Sign Up to Receive Email Action Alerts From Issa Exposed
×

Sen. Boxer pushes for post-DOMA Social Security benefits fix

DOMA Repeal DOMA trials

By Jacob CombsBarbara Boxer

In a letter dated yesterday, July 1, California Senator Barbara Boxer urged the Social Security Administration to extend survivor benefits for same-sex couples regardless of their state of residence.

With the invalidation of Section 3 of the Defense of Marriage Act, same-sex spouses are now eligible to obtain Social Security benefits, but current policy looks to where a couple lives to determine eligibility.  From Boxer’s letter to Carolyn Colvin, acting commissioner of the Social Security Administration:

All federal agencies should endeavor to provide swift and equal access to programs and benefits for all same-sex couples, regardless of their state of residence, using existing administrative authorities.  In instances where remedies are not available through executive action and will instead require specific changes to existing law, I urge you to notify Congress immediately so that the legislative process to address these issues can begin.

Post-DOMA, same-sex couples are now eligible for a host of federal benefits, most of which are based upon which state a couple was married in.  For the determination of these benefits, a couple that married in California and moved to Oregon would still be considered married and eligible for federal benefits based on this criterion.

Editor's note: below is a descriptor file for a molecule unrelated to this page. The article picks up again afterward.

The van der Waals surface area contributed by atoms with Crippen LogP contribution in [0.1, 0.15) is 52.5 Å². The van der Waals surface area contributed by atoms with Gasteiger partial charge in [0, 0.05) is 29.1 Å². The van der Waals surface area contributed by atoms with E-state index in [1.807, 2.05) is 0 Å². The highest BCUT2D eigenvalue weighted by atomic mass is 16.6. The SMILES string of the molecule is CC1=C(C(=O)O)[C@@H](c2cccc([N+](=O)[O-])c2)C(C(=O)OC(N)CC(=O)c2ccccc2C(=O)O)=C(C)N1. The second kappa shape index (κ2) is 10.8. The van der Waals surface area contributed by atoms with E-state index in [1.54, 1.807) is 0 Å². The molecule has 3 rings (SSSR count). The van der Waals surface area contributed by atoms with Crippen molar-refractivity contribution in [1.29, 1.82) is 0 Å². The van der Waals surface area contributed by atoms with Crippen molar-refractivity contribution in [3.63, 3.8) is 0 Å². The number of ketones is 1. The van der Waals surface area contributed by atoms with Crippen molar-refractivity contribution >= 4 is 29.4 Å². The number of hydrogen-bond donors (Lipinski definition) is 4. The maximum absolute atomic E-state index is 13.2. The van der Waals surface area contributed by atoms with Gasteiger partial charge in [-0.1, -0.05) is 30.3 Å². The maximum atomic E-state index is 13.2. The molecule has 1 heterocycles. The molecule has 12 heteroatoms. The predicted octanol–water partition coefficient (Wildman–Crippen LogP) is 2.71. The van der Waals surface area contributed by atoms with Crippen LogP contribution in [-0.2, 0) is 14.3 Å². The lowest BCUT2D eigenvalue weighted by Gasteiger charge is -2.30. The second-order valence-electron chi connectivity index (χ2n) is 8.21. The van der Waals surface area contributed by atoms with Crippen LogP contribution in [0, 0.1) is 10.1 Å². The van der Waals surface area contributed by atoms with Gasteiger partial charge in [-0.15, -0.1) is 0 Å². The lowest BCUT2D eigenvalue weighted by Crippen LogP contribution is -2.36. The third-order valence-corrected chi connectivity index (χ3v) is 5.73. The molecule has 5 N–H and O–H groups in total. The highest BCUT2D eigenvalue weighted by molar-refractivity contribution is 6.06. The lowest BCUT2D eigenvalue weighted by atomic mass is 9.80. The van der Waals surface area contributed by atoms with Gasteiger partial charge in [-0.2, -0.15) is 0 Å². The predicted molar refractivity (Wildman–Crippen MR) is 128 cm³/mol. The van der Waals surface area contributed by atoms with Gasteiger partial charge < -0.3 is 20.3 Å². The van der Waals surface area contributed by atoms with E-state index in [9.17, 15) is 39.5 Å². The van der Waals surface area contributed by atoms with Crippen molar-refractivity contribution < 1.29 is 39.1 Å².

Other benefits, like Social Security Survivor benefits, are by statute based upon where a couple lives, not where they were married.  In this light, that fictional California couple would lose benefits based on this determination when they moved to Oregon.

Like Boxer, LGBT advocates have exhorted the Obama administration to interpret the Supreme Court’s ruling broadly and enact any policy changes  to ensure same-sex couples enjoy the maximum scope of benefits possible regardless of where they live.  So far, the administration has done so, although some benefits determinations are based in law, which can only be modified by Congress.

The clearest legislative solution would be the Respect for Marriage Act, which was re-introduced last week by New York Rep. Jerrold Nadler and Boxer’s fellow California senator, Dianne Feinstein.  The bill would promise married same-sex couples all federal benefits, even if they live in non-marriage equality states.

During his recent trip to Africa, President Obama expressed a desire to alleviate the complexities of federal benefits law for same-sex couples:

“It’s my personal belief — but I’m speaking now as a president as opposed to as a lawyer — that if you’ve been married in Massachusetts and you move someplace else, you’re still married, and that under federal law you should be able to obtain the benefits of any lawfully married couple. But I’m speaking as a president, not a lawyer.”

After the jump, the full text of Boxer’s letter, via the Washington Blade:

July 1, 2013

The Honorable Carolyn W. Colvin